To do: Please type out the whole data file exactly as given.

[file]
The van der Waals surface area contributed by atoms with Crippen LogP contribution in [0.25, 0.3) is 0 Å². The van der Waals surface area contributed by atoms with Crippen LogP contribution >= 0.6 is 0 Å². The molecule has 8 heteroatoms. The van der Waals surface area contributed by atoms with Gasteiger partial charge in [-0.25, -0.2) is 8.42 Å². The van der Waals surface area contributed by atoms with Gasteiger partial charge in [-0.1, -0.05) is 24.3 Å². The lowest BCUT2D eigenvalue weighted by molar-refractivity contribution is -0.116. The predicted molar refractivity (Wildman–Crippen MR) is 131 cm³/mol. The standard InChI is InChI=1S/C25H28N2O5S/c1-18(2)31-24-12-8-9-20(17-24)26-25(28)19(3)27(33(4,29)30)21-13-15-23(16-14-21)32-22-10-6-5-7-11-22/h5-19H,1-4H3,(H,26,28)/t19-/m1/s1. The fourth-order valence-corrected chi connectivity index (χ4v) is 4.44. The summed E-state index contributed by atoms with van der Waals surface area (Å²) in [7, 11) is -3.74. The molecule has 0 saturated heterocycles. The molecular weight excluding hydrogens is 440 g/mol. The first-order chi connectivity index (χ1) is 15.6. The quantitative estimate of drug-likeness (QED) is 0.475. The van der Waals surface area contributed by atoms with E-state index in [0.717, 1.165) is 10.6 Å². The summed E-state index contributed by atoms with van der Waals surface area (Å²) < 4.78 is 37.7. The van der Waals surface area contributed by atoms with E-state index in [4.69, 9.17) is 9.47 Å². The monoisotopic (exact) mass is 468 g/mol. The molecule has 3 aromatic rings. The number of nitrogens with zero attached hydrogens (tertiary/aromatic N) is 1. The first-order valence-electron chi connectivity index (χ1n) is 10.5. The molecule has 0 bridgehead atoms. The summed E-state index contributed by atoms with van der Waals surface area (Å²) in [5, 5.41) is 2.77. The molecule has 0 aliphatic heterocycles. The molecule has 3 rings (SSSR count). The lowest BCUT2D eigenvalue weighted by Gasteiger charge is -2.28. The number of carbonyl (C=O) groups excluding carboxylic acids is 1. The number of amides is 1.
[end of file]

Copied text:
The van der Waals surface area contributed by atoms with Crippen LogP contribution in [0.25, 0.3) is 0 Å². The van der Waals surface area contributed by atoms with Crippen LogP contribution >= 0.6 is 0 Å². The molecule has 8 heteroatoms. The van der Waals surface area contributed by atoms with Gasteiger partial charge in [-0.25, -0.2) is 8.42 Å². The van der Waals surface area contributed by atoms with Gasteiger partial charge in [-0.1, -0.05) is 24.3 Å². The lowest BCUT2D eigenvalue weighted by molar-refractivity contribution is -0.116. The predicted molar refractivity (Wildman–Crippen MR) is 131 cm³/mol. The standard InChI is InChI=1S/C25H28N2O5S/c1-18(2)31-24-12-8-9-20(17-24)26-25(28)19(3)27(33(4,29)30)21-13-15-23(16-14-21)32-22-10-6-5-7-11-22/h5-19H,1-4H3,(H,26,28)/t19-/m1/s1. The fourth-order valence-corrected chi connectivity index (χ4v) is 4.44. The summed E-state index contributed by atoms with van der Waals surface area (Å²) in [7, 11) is -3.74. The molecule has 0 saturated heterocycles. The molecular weight excluding hydrogens is 440 g/mol. The first-order chi connectivity index (χ1) is 15.6. The quantitative estimate of drug-likeness (QED) is 0.475. The van der Waals surface area contributed by atoms with E-state index in [0.717, 1.165) is 10.6 Å². The summed E-state index contributed by atoms with van der Waals surface area (Å²) < 4.78 is 37.7. The van der Waals surface area contributed by atoms with E-state index in [4.69, 9.17) is 9.47 Å². The monoisotopic (exact) mass is 468 g/mol. The molecule has 3 aromatic rings. The number of nitrogens with zero attached hydrogens (tertiary/aromatic N) is 1. The first-order valence-electron chi connectivity index (χ1n) is 10.5. The molecule has 0 bridgehead atoms. The summed E-state index contributed by atoms with van der Waals surface area (Å²) in [5, 5.41) is 2.77. The molecule has 0 aliphatic heterocycles. The molecule has 3 rings (SSSR count). The lowest BCUT2D eigenvalue weighted by Gasteiger charge is -2.28. The number of carbonyl (C=O) groups excluding carboxylic acids is 1. The number of amides is 1.